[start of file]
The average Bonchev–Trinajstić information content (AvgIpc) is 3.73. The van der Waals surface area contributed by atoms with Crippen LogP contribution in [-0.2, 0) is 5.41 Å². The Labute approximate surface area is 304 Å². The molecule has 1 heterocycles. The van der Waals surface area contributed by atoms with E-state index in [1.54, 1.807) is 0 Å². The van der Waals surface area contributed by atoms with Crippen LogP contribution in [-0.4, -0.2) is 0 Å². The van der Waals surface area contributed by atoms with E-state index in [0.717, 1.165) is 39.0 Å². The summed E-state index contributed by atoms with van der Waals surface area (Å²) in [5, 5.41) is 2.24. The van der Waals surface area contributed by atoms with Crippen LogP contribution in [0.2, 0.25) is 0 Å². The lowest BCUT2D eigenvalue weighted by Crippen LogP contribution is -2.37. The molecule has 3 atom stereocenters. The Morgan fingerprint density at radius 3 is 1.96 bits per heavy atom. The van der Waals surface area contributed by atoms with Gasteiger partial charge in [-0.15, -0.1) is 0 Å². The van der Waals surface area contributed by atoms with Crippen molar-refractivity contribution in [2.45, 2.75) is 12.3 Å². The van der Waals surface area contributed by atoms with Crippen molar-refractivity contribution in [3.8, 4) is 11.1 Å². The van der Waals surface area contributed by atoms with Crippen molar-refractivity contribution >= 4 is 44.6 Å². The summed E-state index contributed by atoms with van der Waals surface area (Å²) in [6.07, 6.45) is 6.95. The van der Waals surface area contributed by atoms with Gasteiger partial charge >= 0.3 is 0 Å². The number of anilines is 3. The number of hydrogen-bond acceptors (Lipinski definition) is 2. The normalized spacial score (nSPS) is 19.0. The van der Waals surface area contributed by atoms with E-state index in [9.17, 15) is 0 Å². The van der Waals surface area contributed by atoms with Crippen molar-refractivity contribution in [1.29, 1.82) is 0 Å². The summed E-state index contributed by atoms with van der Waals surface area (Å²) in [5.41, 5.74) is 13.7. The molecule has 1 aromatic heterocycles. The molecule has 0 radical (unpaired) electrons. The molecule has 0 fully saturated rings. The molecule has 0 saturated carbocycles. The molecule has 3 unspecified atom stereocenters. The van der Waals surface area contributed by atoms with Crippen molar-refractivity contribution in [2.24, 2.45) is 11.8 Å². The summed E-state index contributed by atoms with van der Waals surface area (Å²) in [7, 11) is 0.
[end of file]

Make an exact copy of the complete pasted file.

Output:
The average Bonchev–Trinajstić information content (AvgIpc) is 3.73. The van der Waals surface area contributed by atoms with Crippen LogP contribution in [-0.2, 0) is 5.41 Å². The Labute approximate surface area is 304 Å². The molecule has 1 heterocycles. The van der Waals surface area contributed by atoms with E-state index in [1.54, 1.807) is 0 Å². The van der Waals surface area contributed by atoms with Crippen LogP contribution in [-0.4, -0.2) is 0 Å². The van der Waals surface area contributed by atoms with E-state index in [0.717, 1.165) is 39.0 Å². The summed E-state index contributed by atoms with van der Waals surface area (Å²) in [5, 5.41) is 2.24. The van der Waals surface area contributed by atoms with Crippen LogP contribution in [0.2, 0.25) is 0 Å². The lowest BCUT2D eigenvalue weighted by Crippen LogP contribution is -2.37. The molecule has 3 atom stereocenters. The Morgan fingerprint density at radius 3 is 1.96 bits per heavy atom. The van der Waals surface area contributed by atoms with Gasteiger partial charge in [-0.15, -0.1) is 0 Å². The van der Waals surface area contributed by atoms with Crippen molar-refractivity contribution in [2.45, 2.75) is 12.3 Å². The van der Waals surface area contributed by atoms with Crippen molar-refractivity contribution in [3.8, 4) is 11.1 Å². The van der Waals surface area contributed by atoms with Crippen molar-refractivity contribution >= 4 is 44.6 Å². The summed E-state index contributed by atoms with van der Waals surface area (Å²) in [6.07, 6.45) is 6.95. The van der Waals surface area contributed by atoms with Gasteiger partial charge >= 0.3 is 0 Å². The number of anilines is 3. The number of hydrogen-bond acceptors (Lipinski definition) is 2. The normalized spacial score (nSPS) is 19.0. The van der Waals surface area contributed by atoms with E-state index in [9.17, 15) is 0 Å². The van der Waals surface area contributed by atoms with Crippen molar-refractivity contribution in [1.29, 1.82) is 0 Å². The summed E-state index contributed by atoms with van der Waals surface area (Å²) in [5.41, 5.74) is 13.7. The molecule has 1 aromatic heterocycles. The molecule has 0 radical (unpaired) electrons. The molecule has 0 fully saturated rings. The molecule has 0 saturated carbocycles. The molecule has 3 unspecified atom stereocenters. The van der Waals surface area contributed by atoms with Crippen molar-refractivity contribution in [2.24, 2.45) is 11.8 Å². The summed E-state index contributed by atoms with van der Waals surface area (Å²) in [7, 11) is 0.